[84] See Robert Ambrogi, Latest Legal Victory Has LegalZoom Poised for Growth, A.B.A. J.,Aug. 2014, at ¶ 1,, (last visited June 26, 2018).

[85] Janson v., Inc., 802 F. Supp. 2d 1053, 1054–56, 1065 (W.D. Mo. 2011) (denying LegalZoom’s motion for summary judgment, a class action of clients against LegalZoom, claiming it had engaged in the unauthorized practice of law and explaining that LegalZoom’s website offered blank legal forms that customers could download and use, and that plaintiffs were not asserting a claim based on those forms. Subsequently, explaining that LegalZoom has another service in which clients can complete an “online questionnaire.” Also, noting that plaintiff asserted a private cause of action for unauthorized practice of law and asserted a claim for “money had and received,” and an additional claim under various Missouri consumer statues); Janson v., Inc., 727 F. Supp. 2d 782, 784–87, 789 (W.D. Mo. 2010) (denying defendant LegalZoom’s effort to transfer an action to California or dismissing improper venue and noting that plaintiff had prepared a legal document using LegalZoom, and that the Terms of Service indicated that California courts had “exclusive jurisdiction” over any dispute. “Plaintiffs seek to represent a class of ‘all persons or entities in the state of Missouri that paid fees to LegalZoom for the preparation of legal documents from December 18, 2004 to the present.’ Count I of their Petition alleges that LegalZoom engaged in the unlawful practice of law in the state of Missouri. Count II alleges a claim for money had and received. Counts III and IV allege claims under the Missouri Merchandising Practices Act.” The court ultimately concluded that “[n]either California nor Missouri will enforce forum selection clauses where there is a strong state interest in regulating the conduct at issue. . . . Here, both states have articulated a policy of prohibiting the unauthorized practice of law in their statutes and case law. . . . Missouri has a strong public policy—expressed in its statute—against the unauthorized practice of law. The documents produced by LegalZoom here will impact legal issues—such as corporate and estate matters—that will likely need to be addressed by Missouri courts under Missouri law for the benefit of Missouri citizens. Under either California or Missouri law, forcing litigation to a foreign forum under these circumstances would run contrary to a state’s interest in resolving matters tied closely to the unauthorized practice of law within its borders. The forum selection clause in this case is invalid because enforcing it would run contrary to a strong public policy.” The court rejects other arguments in favor of dismissing for lack of venue and among other things, concluding that “[f]inally, the advantages of having a Missouri court determine issues of Missouri law are pronounced in this case. Plaintiffs’ claims do turn on application of Missouri statutes. Again, the documents sold by LegalZoom to Plaintiffs implicate Missouri law issues beyond the sale transaction itself—they are legal documents that may well be considered and interpreted under Missouri law. This factor weighs strongly against transfer. Considering all factors, LegalZoom has not met its burden of showing that the balance of interests weighs in favor of transfer. Accordingly, the Court exercises its discretion and declines transfer.”).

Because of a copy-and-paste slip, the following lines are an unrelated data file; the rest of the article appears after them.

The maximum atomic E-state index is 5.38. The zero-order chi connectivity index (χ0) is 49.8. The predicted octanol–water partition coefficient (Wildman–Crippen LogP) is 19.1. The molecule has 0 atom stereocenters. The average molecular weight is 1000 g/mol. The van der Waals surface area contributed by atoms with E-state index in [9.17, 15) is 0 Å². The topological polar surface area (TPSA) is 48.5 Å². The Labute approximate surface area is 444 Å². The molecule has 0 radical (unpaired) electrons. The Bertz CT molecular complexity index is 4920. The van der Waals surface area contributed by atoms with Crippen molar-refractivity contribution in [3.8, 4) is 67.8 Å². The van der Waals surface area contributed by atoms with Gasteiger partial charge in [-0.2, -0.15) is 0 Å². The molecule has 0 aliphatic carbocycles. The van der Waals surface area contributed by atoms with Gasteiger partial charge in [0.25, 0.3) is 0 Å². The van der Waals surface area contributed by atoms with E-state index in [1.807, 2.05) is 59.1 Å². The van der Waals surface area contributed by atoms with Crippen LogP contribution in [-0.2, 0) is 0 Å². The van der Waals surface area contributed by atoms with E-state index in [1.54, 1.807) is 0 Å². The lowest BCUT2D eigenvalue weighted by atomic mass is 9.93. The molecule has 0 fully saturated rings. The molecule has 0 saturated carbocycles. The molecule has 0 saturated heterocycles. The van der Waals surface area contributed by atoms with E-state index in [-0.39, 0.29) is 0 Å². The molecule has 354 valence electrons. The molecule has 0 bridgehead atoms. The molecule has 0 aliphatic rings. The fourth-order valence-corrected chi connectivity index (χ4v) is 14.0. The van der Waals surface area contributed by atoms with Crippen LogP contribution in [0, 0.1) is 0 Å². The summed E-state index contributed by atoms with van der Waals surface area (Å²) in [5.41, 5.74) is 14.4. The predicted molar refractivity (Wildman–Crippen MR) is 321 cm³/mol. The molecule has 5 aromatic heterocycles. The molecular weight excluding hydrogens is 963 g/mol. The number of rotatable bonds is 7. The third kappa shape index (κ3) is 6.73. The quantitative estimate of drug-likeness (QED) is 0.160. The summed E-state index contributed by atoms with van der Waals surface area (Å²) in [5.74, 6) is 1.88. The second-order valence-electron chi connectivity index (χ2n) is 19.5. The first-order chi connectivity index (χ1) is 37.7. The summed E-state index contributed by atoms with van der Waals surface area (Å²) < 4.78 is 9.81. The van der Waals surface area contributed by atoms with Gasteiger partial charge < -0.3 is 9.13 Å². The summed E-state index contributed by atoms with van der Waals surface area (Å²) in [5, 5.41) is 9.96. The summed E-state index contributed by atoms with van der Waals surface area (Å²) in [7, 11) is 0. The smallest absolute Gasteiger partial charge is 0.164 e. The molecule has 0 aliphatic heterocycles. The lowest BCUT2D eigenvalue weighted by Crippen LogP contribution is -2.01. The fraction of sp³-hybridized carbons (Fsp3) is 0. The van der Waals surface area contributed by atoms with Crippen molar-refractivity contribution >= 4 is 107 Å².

[86] See Martin Bricketto, LegalZoom Settles with Class Over Legal Service Fees, Law360(Aug. 22, 2011, 6:28 PM),, (“ Inc. said Monday it had reached a settlement agreement with a class of Missouri consumers accusing the company of unlawfully practicing the law in the state by charging fees for the preparation of legal documents via the Internet. LegalZoom said in a statement that it would continue to offer its services to Missouri residents under the proposed settlement, but with certain ‘business modifications.’ It added that the agreement included no admission or finding of wrongdoing and that it continued to dispute the basis of the allegations.”).

[87] See Joan C. Rogers, Settlement Allows LegalZoom to Offer Legal Services in N.C., BNA(Nov. 18, 2015),, (last visited June 26, 2018).

[88] Id.

[89], Inc., v. N.C. State Bar, 2015 N.C.B.C. 96, at n. 1–2 (N.C. Super. Ct. Oct. 22, 2015).

[90] See H.R. 436, 2015–2016 Gen. Assemb., Reg. Sess. (N.C. 2016).

[91] Id. (indicating that the selection or preparation of legal documents does not violate the UPL prohibition as long as the preparer meets certain requirements, including having a North Carolina lawyer review the blank templates and that the form does not disclaim warranties, etc.).

[92] See Pls. Compl. 2 (Dec. 19, 2017),, (last visited June 26, 2018).

[93] Michael E. McCabe, Jr., May the LegalForce Be With You: California IP Firm Sues to Stop LegalZoom’s Unauthorized Practice of Trademark Law,McCabe Law (Dec. 19, 2017),, (last visited June 26, 2018).

[94] Jason Tashea, Rash of UPL Lawsuits Filed by LegalForce Show its Failure to Compete, Defendants Say,A.B.A. J.(Jan. 9, 2018, 8:30 AM CST),, (last visited May 24, 2018).

[95] See, e.g., Janson v., Inc., 802 F. Supp. 2d 1053, 1055–59 (W.D. Mo. 2011).

[96] See, e.g., Rogers, supra note 89.